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Integer
The integers consist of the positive natural numbers (1, 2, 3, …), their negatives (−1, −2, −3, ...) and the number zero. The set of all integers is usually denoted in mathematics by Z (or Z in blackboard bold, [math]\displaystyle{ \mathbb{Z} }[/math]), which stands for Zahlen (German for "numbers"). They are also known as the whole numbers, although that term is also used to refer only to the positive integers (with or without zero). Like the natural numbers, the integers form a countably infinite set.
Algebraic properties
Like the natural numbers, Z is closed under the operations of addition and multiplication, that is, the sum and product of any two integers is an integer. However, with the inclusion of the negative natural numbers, and, importantly, zero, Z (unlike the natural numbers) is also closed under subtraction. Z is not closed under the operation of division, since the quotient of two integers (e.g., 1 divided by 2), need not be an integer.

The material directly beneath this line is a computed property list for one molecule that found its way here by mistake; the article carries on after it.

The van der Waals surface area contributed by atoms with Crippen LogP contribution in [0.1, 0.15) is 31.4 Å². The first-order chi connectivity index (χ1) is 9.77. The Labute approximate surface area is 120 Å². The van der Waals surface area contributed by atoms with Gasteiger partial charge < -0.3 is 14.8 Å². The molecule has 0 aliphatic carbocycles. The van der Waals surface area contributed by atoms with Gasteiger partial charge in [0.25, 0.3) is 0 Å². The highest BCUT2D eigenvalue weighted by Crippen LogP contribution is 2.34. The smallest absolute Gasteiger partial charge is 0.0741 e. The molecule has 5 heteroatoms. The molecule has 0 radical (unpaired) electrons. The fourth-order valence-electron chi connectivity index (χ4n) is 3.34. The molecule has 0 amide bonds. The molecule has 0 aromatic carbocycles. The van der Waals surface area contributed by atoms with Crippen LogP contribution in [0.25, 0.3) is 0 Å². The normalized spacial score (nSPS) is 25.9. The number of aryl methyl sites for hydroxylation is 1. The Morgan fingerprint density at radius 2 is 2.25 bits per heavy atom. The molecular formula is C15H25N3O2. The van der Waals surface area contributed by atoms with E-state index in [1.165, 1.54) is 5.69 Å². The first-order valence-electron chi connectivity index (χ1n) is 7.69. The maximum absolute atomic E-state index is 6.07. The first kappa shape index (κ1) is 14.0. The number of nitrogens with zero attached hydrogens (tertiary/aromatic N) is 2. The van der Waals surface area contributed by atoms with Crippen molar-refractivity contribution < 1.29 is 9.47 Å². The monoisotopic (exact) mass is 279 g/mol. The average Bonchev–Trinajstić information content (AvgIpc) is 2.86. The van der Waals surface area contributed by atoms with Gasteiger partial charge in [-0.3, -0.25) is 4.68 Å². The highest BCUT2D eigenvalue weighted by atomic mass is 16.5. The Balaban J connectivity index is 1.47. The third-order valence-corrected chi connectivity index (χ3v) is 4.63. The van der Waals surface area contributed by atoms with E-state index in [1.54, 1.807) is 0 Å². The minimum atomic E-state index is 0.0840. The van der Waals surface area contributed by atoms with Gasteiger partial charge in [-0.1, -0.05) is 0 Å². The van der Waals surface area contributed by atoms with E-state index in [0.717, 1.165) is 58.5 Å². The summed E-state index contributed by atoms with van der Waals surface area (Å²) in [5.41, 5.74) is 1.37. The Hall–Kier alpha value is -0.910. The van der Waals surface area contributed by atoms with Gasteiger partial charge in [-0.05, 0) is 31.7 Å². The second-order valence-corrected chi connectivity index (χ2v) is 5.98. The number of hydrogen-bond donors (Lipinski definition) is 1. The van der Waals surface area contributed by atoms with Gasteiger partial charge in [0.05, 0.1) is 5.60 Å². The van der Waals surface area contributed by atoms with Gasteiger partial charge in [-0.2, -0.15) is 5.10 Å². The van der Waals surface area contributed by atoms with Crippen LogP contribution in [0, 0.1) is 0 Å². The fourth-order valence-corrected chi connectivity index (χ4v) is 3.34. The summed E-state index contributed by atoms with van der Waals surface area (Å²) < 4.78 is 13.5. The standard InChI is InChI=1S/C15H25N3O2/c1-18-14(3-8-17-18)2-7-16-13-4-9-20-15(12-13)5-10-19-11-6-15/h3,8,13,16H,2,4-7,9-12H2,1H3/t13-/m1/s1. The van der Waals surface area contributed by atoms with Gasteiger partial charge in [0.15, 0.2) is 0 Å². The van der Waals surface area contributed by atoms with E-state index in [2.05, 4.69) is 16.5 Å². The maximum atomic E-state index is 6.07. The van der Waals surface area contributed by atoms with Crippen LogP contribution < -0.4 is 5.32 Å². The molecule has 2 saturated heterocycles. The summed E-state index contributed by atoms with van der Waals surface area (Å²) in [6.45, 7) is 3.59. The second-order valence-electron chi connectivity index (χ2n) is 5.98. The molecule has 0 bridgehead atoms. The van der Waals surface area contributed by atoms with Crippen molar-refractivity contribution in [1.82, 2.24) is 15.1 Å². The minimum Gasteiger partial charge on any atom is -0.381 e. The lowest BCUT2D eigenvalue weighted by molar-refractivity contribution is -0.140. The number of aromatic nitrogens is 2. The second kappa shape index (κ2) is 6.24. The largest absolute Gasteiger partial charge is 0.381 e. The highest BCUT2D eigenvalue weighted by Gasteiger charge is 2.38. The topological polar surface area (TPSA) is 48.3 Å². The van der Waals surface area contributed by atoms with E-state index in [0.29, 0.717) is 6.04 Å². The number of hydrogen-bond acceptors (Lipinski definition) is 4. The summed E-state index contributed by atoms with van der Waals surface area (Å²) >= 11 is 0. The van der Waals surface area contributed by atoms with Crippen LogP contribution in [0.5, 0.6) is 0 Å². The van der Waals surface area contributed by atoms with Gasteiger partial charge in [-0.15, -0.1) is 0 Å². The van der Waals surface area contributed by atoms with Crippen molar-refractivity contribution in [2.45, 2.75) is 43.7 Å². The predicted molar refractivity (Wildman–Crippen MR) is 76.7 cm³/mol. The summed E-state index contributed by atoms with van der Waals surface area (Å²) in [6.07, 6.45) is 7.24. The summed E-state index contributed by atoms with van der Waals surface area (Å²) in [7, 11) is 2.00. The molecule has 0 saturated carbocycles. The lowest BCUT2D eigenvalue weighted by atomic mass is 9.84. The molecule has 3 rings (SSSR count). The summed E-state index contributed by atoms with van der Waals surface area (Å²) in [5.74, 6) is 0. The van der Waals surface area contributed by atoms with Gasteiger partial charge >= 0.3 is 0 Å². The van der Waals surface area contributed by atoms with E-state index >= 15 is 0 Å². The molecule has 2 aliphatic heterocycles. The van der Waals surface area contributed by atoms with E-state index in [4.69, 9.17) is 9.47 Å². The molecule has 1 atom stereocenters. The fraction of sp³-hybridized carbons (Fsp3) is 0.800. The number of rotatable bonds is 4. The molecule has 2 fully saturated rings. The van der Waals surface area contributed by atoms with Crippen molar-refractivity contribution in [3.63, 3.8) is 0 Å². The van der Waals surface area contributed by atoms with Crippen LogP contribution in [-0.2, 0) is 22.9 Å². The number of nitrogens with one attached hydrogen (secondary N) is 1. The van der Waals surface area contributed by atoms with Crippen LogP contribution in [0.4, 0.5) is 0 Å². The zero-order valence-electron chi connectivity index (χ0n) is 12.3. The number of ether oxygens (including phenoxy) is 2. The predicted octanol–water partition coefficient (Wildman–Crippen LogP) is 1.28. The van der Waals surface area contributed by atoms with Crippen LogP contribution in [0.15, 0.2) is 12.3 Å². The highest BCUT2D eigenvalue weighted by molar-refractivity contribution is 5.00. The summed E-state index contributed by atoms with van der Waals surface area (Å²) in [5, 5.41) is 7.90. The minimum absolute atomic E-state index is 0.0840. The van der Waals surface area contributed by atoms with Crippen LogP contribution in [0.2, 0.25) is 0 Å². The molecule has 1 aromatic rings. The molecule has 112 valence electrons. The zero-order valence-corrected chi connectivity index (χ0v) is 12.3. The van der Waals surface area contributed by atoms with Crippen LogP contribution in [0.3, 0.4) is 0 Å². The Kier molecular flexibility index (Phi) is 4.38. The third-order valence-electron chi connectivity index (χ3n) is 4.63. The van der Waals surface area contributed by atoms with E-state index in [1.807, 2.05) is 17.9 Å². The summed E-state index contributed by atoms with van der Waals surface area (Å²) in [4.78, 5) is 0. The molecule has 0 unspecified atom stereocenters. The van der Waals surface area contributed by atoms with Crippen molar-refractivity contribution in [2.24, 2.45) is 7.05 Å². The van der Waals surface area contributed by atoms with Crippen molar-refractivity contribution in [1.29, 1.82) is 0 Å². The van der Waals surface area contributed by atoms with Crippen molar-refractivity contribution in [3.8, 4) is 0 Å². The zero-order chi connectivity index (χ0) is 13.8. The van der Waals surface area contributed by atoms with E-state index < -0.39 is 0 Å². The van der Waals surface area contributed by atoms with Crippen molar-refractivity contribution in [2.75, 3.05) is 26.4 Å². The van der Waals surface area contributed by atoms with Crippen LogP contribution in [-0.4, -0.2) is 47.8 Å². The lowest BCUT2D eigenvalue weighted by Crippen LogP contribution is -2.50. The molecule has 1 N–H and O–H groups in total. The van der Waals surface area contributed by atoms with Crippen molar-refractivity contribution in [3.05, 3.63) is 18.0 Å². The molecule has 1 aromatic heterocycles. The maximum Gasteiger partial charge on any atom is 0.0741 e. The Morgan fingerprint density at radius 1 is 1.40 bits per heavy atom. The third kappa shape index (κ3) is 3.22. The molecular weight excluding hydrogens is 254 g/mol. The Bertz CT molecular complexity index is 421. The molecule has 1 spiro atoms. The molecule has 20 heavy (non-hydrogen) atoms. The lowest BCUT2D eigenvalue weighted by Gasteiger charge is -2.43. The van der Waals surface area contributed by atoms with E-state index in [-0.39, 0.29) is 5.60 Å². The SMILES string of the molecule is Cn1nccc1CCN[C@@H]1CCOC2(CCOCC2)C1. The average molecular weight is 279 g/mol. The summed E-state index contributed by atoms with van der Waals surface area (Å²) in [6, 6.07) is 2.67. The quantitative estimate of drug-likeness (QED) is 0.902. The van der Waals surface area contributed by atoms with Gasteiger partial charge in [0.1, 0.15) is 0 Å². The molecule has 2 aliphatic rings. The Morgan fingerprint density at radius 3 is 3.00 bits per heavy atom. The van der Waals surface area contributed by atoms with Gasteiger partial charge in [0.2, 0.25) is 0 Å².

addition  multiplication  

closure:  [math]\displaystyle{ a + b }[/math] is an integer  [math]\displaystyle{ a \cdot b }[/math] is an integer 
associativity:  [math]\displaystyle{ a + (b + c) = (a + b) + c }[/math]  [math]\displaystyle{ a \cdot (b \cdot c) = (a \cdot b) \cdot c }[/math] 
commutativity:  [math]\displaystyle{ a + b = b + a }[/math]  [math]\displaystyle{ a \cdot b = b \cdot a }[/math] 
existence of an identity element:  [math]\displaystyle{ a + 0 = a }[/math]  [math]\displaystyle{ a \cdot 1 = a }[/math] 
existence of inverse elements:  [math]\displaystyle{ a + (a) = 0 }[/math]  
distributivity:  [math]\displaystyle{ a \cdot (b + c) = (a \cdot b) + (a \cdot c) }[/math] 
Ordertheoretic properties
Z is a totally ordered set without upper or lower bound. The ordering of Z is given by
... < 2 < 1 < 0 < 1 < 2 < ...
An integer is positive if it is greater than zero and negative if it is less than zero. Zero is defined as neither negative nor positive.
The ordering of integers is compatible with the algebraic operations in the following way:
1. if a < b and c < d, then a + c < b + d 2. if a < b and 0 < c, then ac < bc.
(From this fact, one can show that if c < 0, then ac > bc.)
External links
General numbers 
Special numbers 
Prime numbers